Since his passing on Sunday, condolences have been pouring in for Clare Drake, the University of Alberta hockey coach who’s being remembered for his impact on student-athletes.

Drake, who was the head coach of the Golden Bears hockey team from 1958 to 1989, died in his sleep on May 13 at the age of 89. Through his accomplishments, Drake was known as the winningest coach in university hockey. Some of those feats include a record of 697 wins in 28 seasons of university hockey and leading the Golden Bears hockey team to six national championships and 17 Canada West Conference championships.

Drake’s coaching accomplishments were recognized on a national level. He was inducted into the Hockey Hall of Fame last November and was named to the Order of Canada in 2013. In 1990 the Varsity Arena at the U of A was renamed as the Clare Drake arena in his honour. He was also made an honorary chief of Treaty 6.

Stan Marple, general manager of Golden Bears hockey for the last six years, was first recruited by Drake to play for the Golden Bears in 1989. Marple said Drake was both a great friend and a great resource as he relied on Drake for guidance on directing the team.

“Especially since I became general manager, I haven’t gone more than a month without making sure [Drake and I] had some kind of interaction and talk about the [Golden Bears],” Marple said. “He always had time for me.”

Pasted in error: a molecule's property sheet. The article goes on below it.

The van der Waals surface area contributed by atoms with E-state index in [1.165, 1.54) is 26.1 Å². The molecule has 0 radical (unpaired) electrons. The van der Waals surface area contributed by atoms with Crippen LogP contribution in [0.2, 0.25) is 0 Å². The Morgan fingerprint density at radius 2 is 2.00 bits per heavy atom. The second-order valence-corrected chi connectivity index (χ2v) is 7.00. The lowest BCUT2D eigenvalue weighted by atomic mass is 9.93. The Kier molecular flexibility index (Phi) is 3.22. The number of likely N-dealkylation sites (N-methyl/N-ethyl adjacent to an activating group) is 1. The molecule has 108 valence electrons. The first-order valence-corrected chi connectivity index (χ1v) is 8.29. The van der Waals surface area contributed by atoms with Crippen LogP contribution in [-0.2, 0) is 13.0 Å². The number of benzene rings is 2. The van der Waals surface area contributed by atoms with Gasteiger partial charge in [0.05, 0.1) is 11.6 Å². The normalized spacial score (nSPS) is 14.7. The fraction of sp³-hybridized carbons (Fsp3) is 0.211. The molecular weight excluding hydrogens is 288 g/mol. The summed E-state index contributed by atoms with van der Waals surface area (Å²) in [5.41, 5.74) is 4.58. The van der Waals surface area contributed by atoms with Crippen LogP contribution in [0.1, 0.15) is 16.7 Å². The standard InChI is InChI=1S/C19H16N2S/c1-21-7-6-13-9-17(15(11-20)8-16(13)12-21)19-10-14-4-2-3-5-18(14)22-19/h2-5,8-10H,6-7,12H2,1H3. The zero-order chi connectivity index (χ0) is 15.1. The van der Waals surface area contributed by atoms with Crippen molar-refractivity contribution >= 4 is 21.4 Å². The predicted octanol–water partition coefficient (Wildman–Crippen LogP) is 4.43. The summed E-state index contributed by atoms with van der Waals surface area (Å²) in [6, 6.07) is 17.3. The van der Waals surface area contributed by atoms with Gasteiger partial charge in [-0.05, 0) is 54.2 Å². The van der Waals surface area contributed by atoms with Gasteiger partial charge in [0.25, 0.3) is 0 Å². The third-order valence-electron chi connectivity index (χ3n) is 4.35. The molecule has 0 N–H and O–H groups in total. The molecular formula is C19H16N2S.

Marple said Drake was an innovator who had an influence on other coaches with whom he shared his knowledge of the game. Marple also said Drake was particularly caring and respectful towards the players under his leadership.

“He was just a very kind and compassionate man that was very detailed in his coaching,” Marple said. “He didn’t just care about winning, he cared about you as a person. He’d want to know about your family, he’d want to know how you were doing. Hockey was what he did, he was a hockey coach, but he was more concerned with you as a whole and trying to help you develop.”

Since Drake’s retirement in 1989, the Golden Bears hockey team have made it to nine national championships. Marple said credit could be given to Drake for establishing the building blocks and culture of the program.

“We wouldn’t enjoy the success we have today without his influence on the coaches that are here now,” Marple said. “It’s just the tradition that he laid down for us, and if it isn’t broken don’t fix it.”

Image courtesy of Bruce Peel Special Collections
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